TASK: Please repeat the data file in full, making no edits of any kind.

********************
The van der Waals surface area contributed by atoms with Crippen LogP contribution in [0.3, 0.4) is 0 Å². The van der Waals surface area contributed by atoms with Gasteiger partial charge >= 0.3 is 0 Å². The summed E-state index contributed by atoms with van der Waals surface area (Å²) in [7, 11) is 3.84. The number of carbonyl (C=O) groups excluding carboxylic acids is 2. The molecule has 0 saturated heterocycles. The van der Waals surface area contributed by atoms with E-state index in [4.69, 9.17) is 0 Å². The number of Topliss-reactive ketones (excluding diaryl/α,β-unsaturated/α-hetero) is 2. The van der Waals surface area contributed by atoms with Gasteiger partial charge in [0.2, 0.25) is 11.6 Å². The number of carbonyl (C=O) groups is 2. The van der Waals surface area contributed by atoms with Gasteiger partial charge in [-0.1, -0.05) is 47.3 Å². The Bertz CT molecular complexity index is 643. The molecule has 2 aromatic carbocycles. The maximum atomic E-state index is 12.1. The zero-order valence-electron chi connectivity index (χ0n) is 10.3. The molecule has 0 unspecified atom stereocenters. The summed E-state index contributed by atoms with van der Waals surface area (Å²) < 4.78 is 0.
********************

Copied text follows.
The van der Waals surface area contributed by atoms with Crippen LogP contribution in [0.3, 0.4) is 0 Å². The van der Waals surface area contributed by atoms with Gasteiger partial charge >= 0.3 is 0 Å². The summed E-state index contributed by atoms with van der Waals surface area (Å²) in [7, 11) is 3.84. The number of carbonyl (C=O) groups excluding carboxylic acids is 2. The molecule has 0 saturated heterocycles. The van der Waals surface area contributed by atoms with E-state index in [4.69, 9.17) is 0 Å². The number of Topliss-reactive ketones (excluding diaryl/α,β-unsaturated/α-hetero) is 2. The van der Waals surface area contributed by atoms with Gasteiger partial charge in [0.2, 0.25) is 11.6 Å². The number of carbonyl (C=O) groups is 2. The van der Waals surface area contributed by atoms with Gasteiger partial charge in [-0.1, -0.05) is 47.3 Å². The Bertz CT molecular complexity index is 643. The molecule has 2 aromatic carbocycles. The maximum atomic E-state index is 12.1. The zero-order valence-electron chi connectivity index (χ0n) is 10.3. The molecule has 0 unspecified atom stereocenters. The summed E-state index contributed by atoms with van der Waals surface area (Å²) < 4.78 is 0.